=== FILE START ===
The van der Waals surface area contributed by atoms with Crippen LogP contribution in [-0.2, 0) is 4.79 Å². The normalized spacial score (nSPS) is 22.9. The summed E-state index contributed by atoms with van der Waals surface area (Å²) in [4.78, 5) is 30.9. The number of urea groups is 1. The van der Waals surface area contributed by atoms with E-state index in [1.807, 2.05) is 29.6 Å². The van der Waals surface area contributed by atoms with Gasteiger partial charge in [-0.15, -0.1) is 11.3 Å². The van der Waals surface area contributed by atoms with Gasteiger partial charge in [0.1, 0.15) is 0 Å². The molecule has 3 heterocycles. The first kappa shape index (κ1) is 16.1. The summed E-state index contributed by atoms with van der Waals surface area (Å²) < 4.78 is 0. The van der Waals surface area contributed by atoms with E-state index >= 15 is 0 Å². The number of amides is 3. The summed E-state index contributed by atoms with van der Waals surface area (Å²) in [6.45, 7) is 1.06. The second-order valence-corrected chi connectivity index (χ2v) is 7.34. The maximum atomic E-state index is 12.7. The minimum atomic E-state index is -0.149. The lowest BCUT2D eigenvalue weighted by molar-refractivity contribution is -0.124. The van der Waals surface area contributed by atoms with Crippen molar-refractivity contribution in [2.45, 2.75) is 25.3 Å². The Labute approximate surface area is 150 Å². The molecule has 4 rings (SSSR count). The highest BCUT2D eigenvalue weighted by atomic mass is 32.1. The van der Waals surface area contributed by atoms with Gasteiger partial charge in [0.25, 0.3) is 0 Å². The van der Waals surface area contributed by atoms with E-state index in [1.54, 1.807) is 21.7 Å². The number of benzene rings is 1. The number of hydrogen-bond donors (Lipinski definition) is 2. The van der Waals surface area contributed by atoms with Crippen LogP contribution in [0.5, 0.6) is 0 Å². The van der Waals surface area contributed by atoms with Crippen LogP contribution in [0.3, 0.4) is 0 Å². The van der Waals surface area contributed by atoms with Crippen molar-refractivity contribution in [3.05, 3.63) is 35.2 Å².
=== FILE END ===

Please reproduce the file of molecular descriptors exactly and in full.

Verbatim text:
The van der Waals surface area contributed by atoms with Crippen LogP contribution in [-0.2, 0) is 4.79 Å². The normalized spacial score (nSPS) is 22.9. The summed E-state index contributed by atoms with van der Waals surface area (Å²) in [4.78, 5) is 30.9. The number of urea groups is 1. The van der Waals surface area contributed by atoms with E-state index in [1.807, 2.05) is 29.6 Å². The van der Waals surface area contributed by atoms with Gasteiger partial charge in [-0.15, -0.1) is 11.3 Å². The van der Waals surface area contributed by atoms with Gasteiger partial charge in [0.1, 0.15) is 0 Å². The molecule has 3 heterocycles. The first kappa shape index (κ1) is 16.1. The summed E-state index contributed by atoms with van der Waals surface area (Å²) < 4.78 is 0. The van der Waals surface area contributed by atoms with E-state index >= 15 is 0 Å². The number of amides is 3. The summed E-state index contributed by atoms with van der Waals surface area (Å²) in [6.45, 7) is 1.06. The second-order valence-corrected chi connectivity index (χ2v) is 7.34. The maximum atomic E-state index is 12.7. The minimum atomic E-state index is -0.149. The lowest BCUT2D eigenvalue weighted by molar-refractivity contribution is -0.124. The van der Waals surface area contributed by atoms with Crippen molar-refractivity contribution in [2.45, 2.75) is 25.3 Å². The Labute approximate surface area is 150 Å². The molecule has 4 rings (SSSR count). The highest BCUT2D eigenvalue weighted by atomic mass is 32.1. The van der Waals surface area contributed by atoms with Gasteiger partial charge in [0.25, 0.3) is 0 Å². The van der Waals surface area contributed by atoms with E-state index in [1.54, 1.807) is 21.7 Å². The number of benzene rings is 1. The number of hydrogen-bond donors (Lipinski definition) is 2. The van der Waals surface area contributed by atoms with Crippen LogP contribution in [0.5, 0.6) is 0 Å². The van der Waals surface area contributed by atoms with Crippen LogP contribution in [0.3, 0.4) is 0 Å². The van der Waals surface area contributed by atoms with Crippen molar-refractivity contribution in [3.05, 3.63) is 35.2 Å².